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Photo Credit: Chevon Low

The distinct black colour of the acidic peat water comes from decomposing organic matter. When we walk in the swamp, the bottom felt very soft and spongy. Peat can store large amount of water because its structure is not very firm and has a high pore volume.

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Photo Credit: Chevon Low

Even in the dry season, water level in the peat swamp forest is quite high. The organic matter under the water decompose very slowly due to the absence of bacteria which makes peatland excellent carbon storage. In about 100,000 years, peat will turn into coal!

The peat landscape is in stark contrast with the oil palm plantations nearby. Oil palm plantations on peat are created by draining the peatland. Notice the drastic transformation of the landscape. According to Raj from GEC, the exposed root is a sign of peat subsidence, a result of the release of huge amount of CO2 into the atmosphere. Peatland is therefore not suitable for large scale agriculture and no new peatland should be converted to grow oil palm or timber. 

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Photo Credit: Zhang Wen

Highlight #3 Homestay

RMFR and the adjacent areas have a long history of fire occurrences. Besides the community-based rehabilitation program where villagers are involved in fire prevention measures, additional incentives for community to protect the forest is created through the local agro-tourism. The Sungai Sireh agro-tourism homestay program started in 1989. Villagers generate additional income by hosting tourists all over the world. The program makes protecting peat forest easy: locals are incentivised to protect the peat forest for tourists.

We tried our hands on planting rice. The mud is nice and warm and we enjoyed excellent view of the never ending rice paddy.

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Photo Credit: LightCraft

Pak Rashid and Mak Young hosted the girls. Pak used to work in Singapore for a few years and really likes to take photos with his guests. So we took a lot of photos!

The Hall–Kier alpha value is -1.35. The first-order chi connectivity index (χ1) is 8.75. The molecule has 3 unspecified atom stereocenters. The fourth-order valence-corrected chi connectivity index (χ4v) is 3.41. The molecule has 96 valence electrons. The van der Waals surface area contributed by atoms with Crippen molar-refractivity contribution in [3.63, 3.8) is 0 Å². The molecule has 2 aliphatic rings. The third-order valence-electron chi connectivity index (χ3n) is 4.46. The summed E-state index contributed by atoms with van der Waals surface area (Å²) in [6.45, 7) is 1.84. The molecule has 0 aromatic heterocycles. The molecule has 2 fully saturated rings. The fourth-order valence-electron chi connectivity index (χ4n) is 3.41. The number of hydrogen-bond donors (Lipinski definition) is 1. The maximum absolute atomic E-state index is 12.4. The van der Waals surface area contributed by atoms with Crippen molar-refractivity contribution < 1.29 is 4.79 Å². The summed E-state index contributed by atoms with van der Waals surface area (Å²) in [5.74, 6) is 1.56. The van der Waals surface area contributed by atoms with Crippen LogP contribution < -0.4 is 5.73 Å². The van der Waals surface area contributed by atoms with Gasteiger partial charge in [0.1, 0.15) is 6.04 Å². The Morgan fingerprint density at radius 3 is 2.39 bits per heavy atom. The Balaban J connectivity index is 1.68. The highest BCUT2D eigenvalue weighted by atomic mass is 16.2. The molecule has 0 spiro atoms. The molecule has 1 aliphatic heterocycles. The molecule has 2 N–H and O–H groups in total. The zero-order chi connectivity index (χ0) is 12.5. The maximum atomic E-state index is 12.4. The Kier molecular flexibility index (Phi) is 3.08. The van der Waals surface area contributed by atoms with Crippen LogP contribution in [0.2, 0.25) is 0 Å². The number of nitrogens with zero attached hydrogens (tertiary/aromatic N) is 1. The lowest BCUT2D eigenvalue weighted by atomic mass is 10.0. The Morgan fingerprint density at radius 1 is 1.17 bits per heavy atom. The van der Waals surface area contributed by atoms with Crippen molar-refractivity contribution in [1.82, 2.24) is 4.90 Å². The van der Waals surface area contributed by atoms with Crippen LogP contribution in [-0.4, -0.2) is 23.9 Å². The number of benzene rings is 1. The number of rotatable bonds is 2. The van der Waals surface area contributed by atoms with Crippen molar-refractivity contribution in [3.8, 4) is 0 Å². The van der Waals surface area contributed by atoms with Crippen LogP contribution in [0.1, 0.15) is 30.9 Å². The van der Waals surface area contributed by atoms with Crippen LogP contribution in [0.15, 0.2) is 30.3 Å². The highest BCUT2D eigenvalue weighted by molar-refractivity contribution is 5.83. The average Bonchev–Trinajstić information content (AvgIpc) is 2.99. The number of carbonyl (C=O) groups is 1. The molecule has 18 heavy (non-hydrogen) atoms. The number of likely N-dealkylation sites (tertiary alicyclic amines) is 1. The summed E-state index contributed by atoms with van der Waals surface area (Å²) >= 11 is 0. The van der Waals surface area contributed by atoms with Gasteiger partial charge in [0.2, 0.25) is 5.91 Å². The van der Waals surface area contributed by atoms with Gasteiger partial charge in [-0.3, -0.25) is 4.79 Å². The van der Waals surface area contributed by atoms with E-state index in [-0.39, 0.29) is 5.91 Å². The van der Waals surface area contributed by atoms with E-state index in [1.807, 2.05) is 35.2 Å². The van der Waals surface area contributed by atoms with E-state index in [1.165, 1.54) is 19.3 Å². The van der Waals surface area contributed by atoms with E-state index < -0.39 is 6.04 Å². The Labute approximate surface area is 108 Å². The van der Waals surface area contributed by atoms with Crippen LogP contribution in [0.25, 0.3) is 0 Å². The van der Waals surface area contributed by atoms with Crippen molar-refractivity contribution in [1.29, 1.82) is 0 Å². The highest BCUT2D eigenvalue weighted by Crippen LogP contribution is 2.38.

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Photo Credit: Jang Leong Chia

Final thoughts

The 3-day expedition trip is refreshing and rewarding. To most of us who are used to urban life, it is a great reminder of how kampong life was once closely connected with nature. Once in a while, Singapore is shrouded in haze from burnings used in agriculture in the neighbouring countries. No one party, be it business or government, can resolve the issue single-handedly. If we want to stop the haze, we need to learn the many facets of the problem and find where we can play a part. Supporting the local agro-tourism is a great way to have fun while protecting the peat swamp forest. Blocking canals is another way to reduce the impact of agriculture activities around the peat swamp forest.

Our founder Tan Yihan was so inspired by the trip that he wrote a poem:

We were hoping to see stars

but all we got were scars

Hundred bags of sand and stone

under the scorching sun we strove

peat’s blood loss to hold

our national days with blue skies to behold

Why, you ask, do we endure?

When others travel in comfort, I’m sure

Perhaps indeed it is comfort we seek

not without, but within

Minds for imagining

hands for giving

a sense of belonging

a purpose for living

underneath the scars

only stars    

It is the mission of PM.Haze to empower people with the knowledge and means to stop the haze. We are deeply heartened by the great spirit from the expedition team. Join us if you want to be part of it. Sign up our mailing list at pmhaze.org and stay tuned for our next PEEP. 

Special thanks to Benjamine Tay and Tan Yihan for organising the trip.

Special thanks to Chrispy Vege and Lawrence Chia from LightCraft production team for capturing our great memory. Find out more about LightCraft via their website or Facebook.   

Special thanks to Global Environment Center for the meaningful program and the Homestay Sungai Sireh for being our wonderful host.